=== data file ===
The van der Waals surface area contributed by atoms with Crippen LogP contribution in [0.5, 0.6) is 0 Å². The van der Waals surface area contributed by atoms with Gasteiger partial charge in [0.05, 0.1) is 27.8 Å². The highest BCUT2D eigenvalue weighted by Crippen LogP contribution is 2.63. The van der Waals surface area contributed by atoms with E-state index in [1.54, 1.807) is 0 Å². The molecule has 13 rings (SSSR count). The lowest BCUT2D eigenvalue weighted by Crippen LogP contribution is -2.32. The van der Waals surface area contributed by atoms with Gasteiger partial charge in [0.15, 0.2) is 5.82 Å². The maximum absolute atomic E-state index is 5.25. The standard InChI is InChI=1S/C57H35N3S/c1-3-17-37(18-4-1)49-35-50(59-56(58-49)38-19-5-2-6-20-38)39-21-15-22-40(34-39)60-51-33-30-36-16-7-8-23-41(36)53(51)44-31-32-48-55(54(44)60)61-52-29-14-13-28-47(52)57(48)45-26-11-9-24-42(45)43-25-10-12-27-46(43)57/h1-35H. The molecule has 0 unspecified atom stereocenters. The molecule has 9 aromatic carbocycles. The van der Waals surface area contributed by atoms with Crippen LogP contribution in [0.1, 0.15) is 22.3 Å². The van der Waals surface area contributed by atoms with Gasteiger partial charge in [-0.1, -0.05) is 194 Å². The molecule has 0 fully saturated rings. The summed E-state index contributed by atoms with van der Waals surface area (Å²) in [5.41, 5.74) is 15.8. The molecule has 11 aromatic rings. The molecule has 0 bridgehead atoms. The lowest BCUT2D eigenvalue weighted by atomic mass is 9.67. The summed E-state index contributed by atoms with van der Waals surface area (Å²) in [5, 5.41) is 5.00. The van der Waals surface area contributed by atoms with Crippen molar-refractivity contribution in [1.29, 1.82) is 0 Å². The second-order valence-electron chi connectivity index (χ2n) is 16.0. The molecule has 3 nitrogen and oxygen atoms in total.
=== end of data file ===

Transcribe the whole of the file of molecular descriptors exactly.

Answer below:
The van der Waals surface area contributed by atoms with Crippen LogP contribution in [0.5, 0.6) is 0 Å². The van der Waals surface area contributed by atoms with Gasteiger partial charge in [0.05, 0.1) is 27.8 Å². The highest BCUT2D eigenvalue weighted by Crippen LogP contribution is 2.63. The van der Waals surface area contributed by atoms with E-state index in [1.54, 1.807) is 0 Å². The molecule has 13 rings (SSSR count). The lowest BCUT2D eigenvalue weighted by Crippen LogP contribution is -2.32. The van der Waals surface area contributed by atoms with Gasteiger partial charge in [0.15, 0.2) is 5.82 Å². The maximum absolute atomic E-state index is 5.25. The standard InChI is InChI=1S/C57H35N3S/c1-3-17-37(18-4-1)49-35-50(59-56(58-49)38-19-5-2-6-20-38)39-21-15-22-40(34-39)60-51-33-30-36-16-7-8-23-41(36)53(51)44-31-32-48-55(54(44)60)61-52-29-14-13-28-47(52)57(48)45-26-11-9-24-42(45)43-25-10-12-27-46(43)57/h1-35H. The molecule has 0 unspecified atom stereocenters. The molecule has 9 aromatic carbocycles. The van der Waals surface area contributed by atoms with Crippen LogP contribution in [0.1, 0.15) is 22.3 Å². The van der Waals surface area contributed by atoms with Gasteiger partial charge in [-0.1, -0.05) is 194 Å². The molecule has 0 fully saturated rings. The summed E-state index contributed by atoms with van der Waals surface area (Å²) in [5.41, 5.74) is 15.8. The molecule has 11 aromatic rings. The molecule has 0 bridgehead atoms. The lowest BCUT2D eigenvalue weighted by atomic mass is 9.67. The summed E-state index contributed by atoms with van der Waals surface area (Å²) in [5, 5.41) is 5.00. The van der Waals surface area contributed by atoms with Crippen molar-refractivity contribution in [1.29, 1.82) is 0 Å². The second-order valence-electron chi connectivity index (χ2n) is 16.0. The molecule has 3 nitrogen and oxygen atoms in total.